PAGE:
Wacom Intuos 2018 review

A pen tablet is one of the most important tools in a digital artist’s toolkit. It allows you to interact with the computer by using a pressure sensitive pen on a much more precise and natural way than with a mouse or trackpad.
Published by Fábio Pili on April 12th, 2018.

The Intuos 2018 is the newest model in Wacom’s entry level lineup of pen tablets. This is the ideal model for beginner artists or users looking for the maximum portability, as it is much smaller and lighter than a comparable Intuos Pro or similarly priced products from alternative brands.

Having used most Wacom models and tried various alternative brands for the past 20 years, and after replacing my Intuos Pro Medium 2017 with this one for a few weeks, I can vouch on the Intuos Medium 2018 model as the best pen tablet for beginner artists. It is also an excellent travel companion for users that already have a Pro model on their main setup and would like a more portable alternative for traveling.


Why use a pen tablet and how it works

Working with a pen tablet is faster and more efficient than with a mouse. Your hand can travel from point to point on the screen in a single movement instead of repeated slides. More importantly, it also allows for more natural input in activities such as drawing and photo retouching.

All pen tablets work with absolute positioning, while mice and trackpads are relative positioning devices. This means that instead of dragging the cursor across the screen, on a tablet all you do is move your hand and position the pen tip on the corresponding point of the tablet surface. For example, the top right corner of the tablet corresponds to the top right corner of your screen.

Touching the tip of the pen on the tablet surface is the equivalent of a click, and the pen pressure (plus tilt, on more feature-rich models) can be used to vary stroke width, opacity, effect intensity, and other attributes.

Wacom Intuos M 2018

The new Wacom Intuos pen has a rubber grip feels much better in hand.

This requires some hand to eye coordination – the same as a mouse – but it is much less expensive and can be more flexible than drawing directly on the screen, like on a pen display (Wacom Cintiq Pro) or a tablet computer (iPad). Drawing directly over the digital canvas makes a lot of sense for illustrators, but is a moot point for most other use cases. For photo retouching and design, for example, placing the hand directly on the display obscures the work and feels less natural than using a pen tablet.

Holding a pen is also much more ergonomic than using a mouse, and most users with repetitive strain injury (RSI) or tendonitis suffer less pain when using a tablet. Working with a mouse requires repetitive wrist movements while the rest of the hand keeps still, creating uneven muscle fatigue. A pen, on the other hand, allows you to work in a more relaxed position and eliminates the forearm twisting that strains muscles and tendons.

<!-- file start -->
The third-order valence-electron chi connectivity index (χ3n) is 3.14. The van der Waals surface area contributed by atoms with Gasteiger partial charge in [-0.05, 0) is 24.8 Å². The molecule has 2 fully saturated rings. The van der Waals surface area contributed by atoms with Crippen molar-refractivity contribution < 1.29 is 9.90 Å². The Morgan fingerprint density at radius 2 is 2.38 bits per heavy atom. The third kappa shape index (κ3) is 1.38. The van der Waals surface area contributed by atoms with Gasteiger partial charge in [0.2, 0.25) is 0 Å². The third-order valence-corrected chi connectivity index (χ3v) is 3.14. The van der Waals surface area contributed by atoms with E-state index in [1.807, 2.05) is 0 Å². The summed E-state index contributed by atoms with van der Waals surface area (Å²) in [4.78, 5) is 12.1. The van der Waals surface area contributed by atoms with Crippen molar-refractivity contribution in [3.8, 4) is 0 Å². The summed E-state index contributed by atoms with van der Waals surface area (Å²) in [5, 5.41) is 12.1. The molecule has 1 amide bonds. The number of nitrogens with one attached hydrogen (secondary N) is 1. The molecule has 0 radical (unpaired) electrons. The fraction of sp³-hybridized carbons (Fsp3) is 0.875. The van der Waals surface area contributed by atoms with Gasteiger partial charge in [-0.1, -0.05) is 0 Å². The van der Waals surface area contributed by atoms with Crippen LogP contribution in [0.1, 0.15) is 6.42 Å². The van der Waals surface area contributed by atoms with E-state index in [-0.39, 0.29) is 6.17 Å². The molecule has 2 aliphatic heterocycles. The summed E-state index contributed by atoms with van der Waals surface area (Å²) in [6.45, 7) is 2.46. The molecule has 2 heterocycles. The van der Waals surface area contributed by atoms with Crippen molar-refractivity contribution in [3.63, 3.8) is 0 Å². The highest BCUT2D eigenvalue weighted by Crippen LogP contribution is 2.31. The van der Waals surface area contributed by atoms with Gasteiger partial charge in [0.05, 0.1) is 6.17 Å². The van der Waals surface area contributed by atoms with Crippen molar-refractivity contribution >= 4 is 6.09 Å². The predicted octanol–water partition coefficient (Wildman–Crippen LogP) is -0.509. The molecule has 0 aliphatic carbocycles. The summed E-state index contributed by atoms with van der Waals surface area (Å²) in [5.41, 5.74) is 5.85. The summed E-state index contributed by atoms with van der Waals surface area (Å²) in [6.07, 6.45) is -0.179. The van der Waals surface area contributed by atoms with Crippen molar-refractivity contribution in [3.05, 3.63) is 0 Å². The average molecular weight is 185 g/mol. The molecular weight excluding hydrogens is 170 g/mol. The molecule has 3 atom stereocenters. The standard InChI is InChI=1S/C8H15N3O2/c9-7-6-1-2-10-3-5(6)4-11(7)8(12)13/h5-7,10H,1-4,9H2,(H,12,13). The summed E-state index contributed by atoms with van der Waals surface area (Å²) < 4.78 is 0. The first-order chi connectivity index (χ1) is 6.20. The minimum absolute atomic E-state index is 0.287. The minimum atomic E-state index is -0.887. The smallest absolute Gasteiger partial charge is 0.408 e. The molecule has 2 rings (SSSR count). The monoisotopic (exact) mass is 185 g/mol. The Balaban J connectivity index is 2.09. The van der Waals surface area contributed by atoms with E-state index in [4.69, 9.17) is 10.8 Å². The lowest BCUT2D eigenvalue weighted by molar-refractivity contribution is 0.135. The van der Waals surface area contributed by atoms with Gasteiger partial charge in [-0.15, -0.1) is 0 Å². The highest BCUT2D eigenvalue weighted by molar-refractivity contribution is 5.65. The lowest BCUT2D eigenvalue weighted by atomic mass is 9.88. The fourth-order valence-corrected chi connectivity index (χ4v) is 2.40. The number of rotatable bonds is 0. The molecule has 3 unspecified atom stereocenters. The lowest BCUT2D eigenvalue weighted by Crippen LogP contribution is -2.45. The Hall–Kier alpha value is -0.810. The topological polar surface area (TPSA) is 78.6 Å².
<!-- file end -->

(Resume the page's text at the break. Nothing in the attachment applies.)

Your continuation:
At the end of the day, working with a pen tablet feels much more natural and relaxed than using a mouse or trackpad and can be a productivity boost even for general computer usage.


Wacom Intuos: how good is it?

Well, it’s really, really good. So good, actually, that Wacom had to remove multi touch input from this version in order to differentiate it from the more expensive models.

Compared to its predecessor, the updated 2018 model has better hardware quality and a more elegant industrial design. In use, it feels more like a “mini pro” version than a budget model.

It now has a smaller overall footprint but keeps the same active work area which now extends closer to the tablet edges. The drawing surface has a subtle texture and feels closer to paper in use, but users with heavy pen strokes say it wears nibs faster. I personally don’t have any problems with it and my nibs typically last for more than a year on my other Wacom tablets.

Wacom Intuos M 2018

The four programmable ExpressKeys can be assigned to a variety of commands and shortcuts customizable for each application.

The new pen offers more pressure levels – 4096, double than its predecessor – and has a rubber grip similar to the Wacom Pro Pen 2 used on higher end models. The added pressure levels don’t really make a difference in real world – it’s marketing speak for new and improved – but the better grip and construction feels much better in hand.

Pro pens have two exclusive features that are not available on the regular Intuos: tilt support and an eraser on the other end of the pen. Eraser? Eh. But tilt support is necessary to correctly simulate the shapes of natural brushes, making it a must-have feature for illustrators working in programs that reproduce natural media.

The biggest difference between Intuos and Intuos Pro lineups is that the new Intuos doesn’t offer multi-touch input. I personally miss it a lot, but Wacom may know a little bit more than I do about their own market.

Trading touch input for Bluetooth makes a lot of sense since all cool kids are using laptops nowadays and old curmudgeons like myself, who are still attached to their desktop computers, work on professional environments and can afford the Pro models. For a laptop user, losing multitouch is no big deal, specially considering that it has never matched the quality of a really good trackpad. To be fair, while I regret not having touch support on my desktop computer, I hardly missed it when working on the road with the laptop.

On the other hand, losing multi-touch input means this product is now closer to the competition than ever, making it harder to justify the price difference. The XP-Pen Deco 03 offers a similar work area, battery-free EMR pen, Bluetooth wireless, better pressure sensitivity and resolution specs and good build quality for roughly half the price. Between the two, the Intuos sets itself apart by having better software integration and drivers that are supported for a longer time, making it a lasting investment.

Keep in mind that some of the differences between the Pro and regular models are irrelevant depending on the use case. Photographers, for example, won’t notice the lack of tilt support when retouching their images. Laptop users already have a good multitouch trackpad in front of them all the times, so losing touch support on the tablet itself won’t matter much.